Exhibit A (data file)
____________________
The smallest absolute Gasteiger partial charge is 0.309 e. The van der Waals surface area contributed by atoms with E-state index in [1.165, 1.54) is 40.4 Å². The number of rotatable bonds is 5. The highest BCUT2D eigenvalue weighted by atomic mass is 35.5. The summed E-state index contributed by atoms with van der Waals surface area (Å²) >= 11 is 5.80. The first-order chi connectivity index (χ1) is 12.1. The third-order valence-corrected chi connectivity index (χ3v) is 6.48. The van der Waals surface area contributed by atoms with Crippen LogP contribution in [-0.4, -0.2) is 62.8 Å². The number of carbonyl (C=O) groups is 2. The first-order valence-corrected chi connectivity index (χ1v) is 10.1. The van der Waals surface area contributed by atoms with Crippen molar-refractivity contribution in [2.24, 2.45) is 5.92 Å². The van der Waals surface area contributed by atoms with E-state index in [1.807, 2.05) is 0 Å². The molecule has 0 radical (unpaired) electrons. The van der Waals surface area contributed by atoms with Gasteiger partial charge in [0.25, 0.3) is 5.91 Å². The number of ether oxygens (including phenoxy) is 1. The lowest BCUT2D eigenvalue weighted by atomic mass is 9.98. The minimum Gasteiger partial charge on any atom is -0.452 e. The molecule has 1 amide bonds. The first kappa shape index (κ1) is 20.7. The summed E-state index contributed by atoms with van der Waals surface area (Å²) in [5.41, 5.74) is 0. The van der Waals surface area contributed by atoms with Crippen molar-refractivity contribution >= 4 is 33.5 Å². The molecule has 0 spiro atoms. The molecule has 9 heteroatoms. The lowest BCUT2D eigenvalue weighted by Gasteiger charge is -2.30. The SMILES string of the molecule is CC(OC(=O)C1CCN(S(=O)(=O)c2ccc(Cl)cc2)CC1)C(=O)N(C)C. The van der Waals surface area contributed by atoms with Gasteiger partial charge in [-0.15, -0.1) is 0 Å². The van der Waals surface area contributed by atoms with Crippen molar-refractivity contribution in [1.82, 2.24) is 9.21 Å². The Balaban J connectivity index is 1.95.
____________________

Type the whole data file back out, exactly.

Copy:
The smallest absolute Gasteiger partial charge is 0.309 e. The van der Waals surface area contributed by atoms with E-state index in [1.165, 1.54) is 40.4 Å². The number of rotatable bonds is 5. The highest BCUT2D eigenvalue weighted by atomic mass is 35.5. The summed E-state index contributed by atoms with van der Waals surface area (Å²) >= 11 is 5.80. The first-order chi connectivity index (χ1) is 12.1. The third-order valence-corrected chi connectivity index (χ3v) is 6.48. The van der Waals surface area contributed by atoms with Crippen LogP contribution in [-0.4, -0.2) is 62.8 Å². The number of carbonyl (C=O) groups is 2. The first-order valence-corrected chi connectivity index (χ1v) is 10.1. The van der Waals surface area contributed by atoms with Crippen molar-refractivity contribution in [2.24, 2.45) is 5.92 Å². The van der Waals surface area contributed by atoms with E-state index in [1.807, 2.05) is 0 Å². The molecule has 0 radical (unpaired) electrons. The van der Waals surface area contributed by atoms with Gasteiger partial charge in [0.25, 0.3) is 5.91 Å². The number of ether oxygens (including phenoxy) is 1. The lowest BCUT2D eigenvalue weighted by atomic mass is 9.98. The minimum Gasteiger partial charge on any atom is -0.452 e. The molecule has 1 amide bonds. The first kappa shape index (κ1) is 20.7. The summed E-state index contributed by atoms with van der Waals surface area (Å²) in [5.41, 5.74) is 0. The van der Waals surface area contributed by atoms with Crippen molar-refractivity contribution >= 4 is 33.5 Å². The molecule has 0 spiro atoms. The molecule has 9 heteroatoms. The lowest BCUT2D eigenvalue weighted by Gasteiger charge is -2.30. The SMILES string of the molecule is CC(OC(=O)C1CCN(S(=O)(=O)c2ccc(Cl)cc2)CC1)C(=O)N(C)C. The van der Waals surface area contributed by atoms with Gasteiger partial charge in [-0.15, -0.1) is 0 Å². The van der Waals surface area contributed by atoms with Crippen molar-refractivity contribution in [1.82, 2.24) is 9.21 Å². The Balaban J connectivity index is 1.95.